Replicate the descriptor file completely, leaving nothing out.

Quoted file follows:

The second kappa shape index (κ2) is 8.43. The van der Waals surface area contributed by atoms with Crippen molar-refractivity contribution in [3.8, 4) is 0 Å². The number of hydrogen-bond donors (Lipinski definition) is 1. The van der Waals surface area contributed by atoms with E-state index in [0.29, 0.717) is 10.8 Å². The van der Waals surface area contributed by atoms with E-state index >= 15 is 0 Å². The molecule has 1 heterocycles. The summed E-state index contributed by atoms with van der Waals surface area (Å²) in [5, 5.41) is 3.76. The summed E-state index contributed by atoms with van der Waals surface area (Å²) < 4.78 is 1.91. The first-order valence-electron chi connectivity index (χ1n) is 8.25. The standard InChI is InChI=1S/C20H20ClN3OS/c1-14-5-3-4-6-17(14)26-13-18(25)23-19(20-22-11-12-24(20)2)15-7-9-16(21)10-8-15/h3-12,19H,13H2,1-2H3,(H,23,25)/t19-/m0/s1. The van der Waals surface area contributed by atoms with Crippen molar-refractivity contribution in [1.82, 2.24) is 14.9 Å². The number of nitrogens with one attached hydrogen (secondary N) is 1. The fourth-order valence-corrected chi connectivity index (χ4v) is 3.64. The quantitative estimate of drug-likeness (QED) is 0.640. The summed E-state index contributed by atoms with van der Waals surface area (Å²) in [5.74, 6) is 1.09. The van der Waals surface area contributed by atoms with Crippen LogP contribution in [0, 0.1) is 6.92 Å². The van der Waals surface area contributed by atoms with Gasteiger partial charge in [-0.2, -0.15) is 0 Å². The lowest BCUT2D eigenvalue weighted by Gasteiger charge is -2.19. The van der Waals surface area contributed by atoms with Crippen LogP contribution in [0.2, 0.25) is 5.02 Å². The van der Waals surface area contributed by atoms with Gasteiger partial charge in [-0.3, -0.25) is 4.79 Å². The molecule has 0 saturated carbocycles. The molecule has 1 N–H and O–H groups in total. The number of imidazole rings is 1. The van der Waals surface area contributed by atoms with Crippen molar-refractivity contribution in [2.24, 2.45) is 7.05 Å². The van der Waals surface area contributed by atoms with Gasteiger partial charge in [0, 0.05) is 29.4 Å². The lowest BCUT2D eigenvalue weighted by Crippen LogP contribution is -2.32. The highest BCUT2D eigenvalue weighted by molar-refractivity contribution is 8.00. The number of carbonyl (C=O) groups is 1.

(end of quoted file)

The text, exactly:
The second kappa shape index (κ2) is 8.43. The van der Waals surface area contributed by atoms with Crippen molar-refractivity contribution in [3.8, 4) is 0 Å². The number of hydrogen-bond donors (Lipinski definition) is 1. The van der Waals surface area contributed by atoms with E-state index in [0.29, 0.717) is 10.8 Å². The van der Waals surface area contributed by atoms with E-state index >= 15 is 0 Å². The molecule has 1 heterocycles. The summed E-state index contributed by atoms with van der Waals surface area (Å²) in [5, 5.41) is 3.76. The summed E-state index contributed by atoms with van der Waals surface area (Å²) < 4.78 is 1.91. The first-order valence-electron chi connectivity index (χ1n) is 8.25. The standard InChI is InChI=1S/C20H20ClN3OS/c1-14-5-3-4-6-17(14)26-13-18(25)23-19(20-22-11-12-24(20)2)15-7-9-16(21)10-8-15/h3-12,19H,13H2,1-2H3,(H,23,25)/t19-/m0/s1. The van der Waals surface area contributed by atoms with Crippen molar-refractivity contribution in [1.82, 2.24) is 14.9 Å². The number of nitrogens with one attached hydrogen (secondary N) is 1. The fourth-order valence-corrected chi connectivity index (χ4v) is 3.64. The quantitative estimate of drug-likeness (QED) is 0.640. The summed E-state index contributed by atoms with van der Waals surface area (Å²) in [5.74, 6) is 1.09. The van der Waals surface area contributed by atoms with Crippen LogP contribution in [0, 0.1) is 6.92 Å². The van der Waals surface area contributed by atoms with Gasteiger partial charge in [-0.2, -0.15) is 0 Å². The lowest BCUT2D eigenvalue weighted by Gasteiger charge is -2.19. The van der Waals surface area contributed by atoms with Crippen LogP contribution in [0.2, 0.25) is 5.02 Å². The van der Waals surface area contributed by atoms with Gasteiger partial charge in [-0.3, -0.25) is 4.79 Å². The molecule has 0 saturated carbocycles. The molecule has 1 N–H and O–H groups in total. The number of imidazole rings is 1. The van der Waals surface area contributed by atoms with Crippen molar-refractivity contribution in [2.24, 2.45) is 7.05 Å². The van der Waals surface area contributed by atoms with Gasteiger partial charge in [0, 0.05) is 29.4 Å². The lowest BCUT2D eigenvalue weighted by Crippen LogP contribution is -2.32. The highest BCUT2D eigenvalue weighted by molar-refractivity contribution is 8.00. The number of carbonyl (C=O) groups is 1.